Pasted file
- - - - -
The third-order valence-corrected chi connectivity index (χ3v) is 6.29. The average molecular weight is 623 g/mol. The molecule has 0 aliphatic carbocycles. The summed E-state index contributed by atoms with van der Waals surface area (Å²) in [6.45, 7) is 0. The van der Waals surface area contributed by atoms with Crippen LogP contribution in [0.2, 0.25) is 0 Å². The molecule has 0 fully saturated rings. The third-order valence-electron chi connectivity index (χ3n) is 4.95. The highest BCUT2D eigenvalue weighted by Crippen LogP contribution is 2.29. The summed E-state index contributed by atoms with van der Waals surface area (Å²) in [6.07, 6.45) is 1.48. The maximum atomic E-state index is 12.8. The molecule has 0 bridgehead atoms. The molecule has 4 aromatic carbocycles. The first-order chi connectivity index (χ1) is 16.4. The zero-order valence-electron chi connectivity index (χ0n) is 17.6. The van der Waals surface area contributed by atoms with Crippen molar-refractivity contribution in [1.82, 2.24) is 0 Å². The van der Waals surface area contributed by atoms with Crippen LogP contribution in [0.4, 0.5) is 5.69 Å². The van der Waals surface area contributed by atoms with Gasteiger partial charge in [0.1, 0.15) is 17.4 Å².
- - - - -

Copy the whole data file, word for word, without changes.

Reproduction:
The third-order valence-corrected chi connectivity index (χ3v) is 6.29. The average molecular weight is 623 g/mol. The molecule has 0 aliphatic carbocycles. The summed E-state index contributed by atoms with van der Waals surface area (Å²) in [6.45, 7) is 0. The van der Waals surface area contributed by atoms with Crippen LogP contribution in [0.2, 0.25) is 0 Å². The molecule has 0 fully saturated rings. The third-order valence-electron chi connectivity index (χ3n) is 4.95. The highest BCUT2D eigenvalue weighted by Crippen LogP contribution is 2.29. The summed E-state index contributed by atoms with van der Waals surface area (Å²) in [6.07, 6.45) is 1.48. The maximum atomic E-state index is 12.8. The molecule has 0 bridgehead atoms. The molecule has 4 aromatic carbocycles. The first-order chi connectivity index (χ1) is 16.4. The zero-order valence-electron chi connectivity index (χ0n) is 17.6. The van der Waals surface area contributed by atoms with Crippen molar-refractivity contribution in [1.82, 2.24) is 0 Å². The van der Waals surface area contributed by atoms with Crippen LogP contribution in [0.4, 0.5) is 5.69 Å². The van der Waals surface area contributed by atoms with Gasteiger partial charge in [0.1, 0.15) is 17.4 Å².